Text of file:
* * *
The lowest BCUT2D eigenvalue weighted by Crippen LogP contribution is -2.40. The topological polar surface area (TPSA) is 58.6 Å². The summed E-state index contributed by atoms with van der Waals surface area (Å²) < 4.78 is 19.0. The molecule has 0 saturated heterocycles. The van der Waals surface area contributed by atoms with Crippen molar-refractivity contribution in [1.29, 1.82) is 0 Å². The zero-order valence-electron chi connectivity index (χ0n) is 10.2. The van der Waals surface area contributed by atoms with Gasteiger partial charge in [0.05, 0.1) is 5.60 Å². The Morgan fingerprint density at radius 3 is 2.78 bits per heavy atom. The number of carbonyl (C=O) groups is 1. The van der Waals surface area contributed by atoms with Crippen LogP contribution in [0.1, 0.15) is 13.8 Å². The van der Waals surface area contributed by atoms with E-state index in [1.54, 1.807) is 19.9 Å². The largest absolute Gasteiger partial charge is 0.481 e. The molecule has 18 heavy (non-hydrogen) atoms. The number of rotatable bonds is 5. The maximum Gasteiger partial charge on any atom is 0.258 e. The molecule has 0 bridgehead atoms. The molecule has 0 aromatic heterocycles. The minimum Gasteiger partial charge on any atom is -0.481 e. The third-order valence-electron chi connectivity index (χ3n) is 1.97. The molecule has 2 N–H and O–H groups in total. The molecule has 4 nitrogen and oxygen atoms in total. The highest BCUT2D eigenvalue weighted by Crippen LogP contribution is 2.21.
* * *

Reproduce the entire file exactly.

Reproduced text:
The lowest BCUT2D eigenvalue weighted by Crippen LogP contribution is -2.40. The topological polar surface area (TPSA) is 58.6 Å². The summed E-state index contributed by atoms with van der Waals surface area (Å²) < 4.78 is 19.0. The molecule has 0 saturated heterocycles. The van der Waals surface area contributed by atoms with Crippen molar-refractivity contribution in [1.29, 1.82) is 0 Å². The zero-order valence-electron chi connectivity index (χ0n) is 10.2. The van der Waals surface area contributed by atoms with Gasteiger partial charge in [0.05, 0.1) is 5.60 Å². The Morgan fingerprint density at radius 3 is 2.78 bits per heavy atom. The number of carbonyl (C=O) groups is 1. The van der Waals surface area contributed by atoms with Crippen LogP contribution in [0.1, 0.15) is 13.8 Å². The van der Waals surface area contributed by atoms with E-state index in [1.54, 1.807) is 19.9 Å². The largest absolute Gasteiger partial charge is 0.481 e. The molecule has 18 heavy (non-hydrogen) atoms. The number of rotatable bonds is 5. The maximum Gasteiger partial charge on any atom is 0.258 e. The molecule has 0 bridgehead atoms. The molecule has 0 aromatic heterocycles. The minimum Gasteiger partial charge on any atom is -0.481 e. The third-order valence-electron chi connectivity index (χ3n) is 1.97. The molecule has 2 N–H and O–H groups in total. The molecule has 4 nitrogen and oxygen atoms in total. The highest BCUT2D eigenvalue weighted by Crippen LogP contribution is 2.21.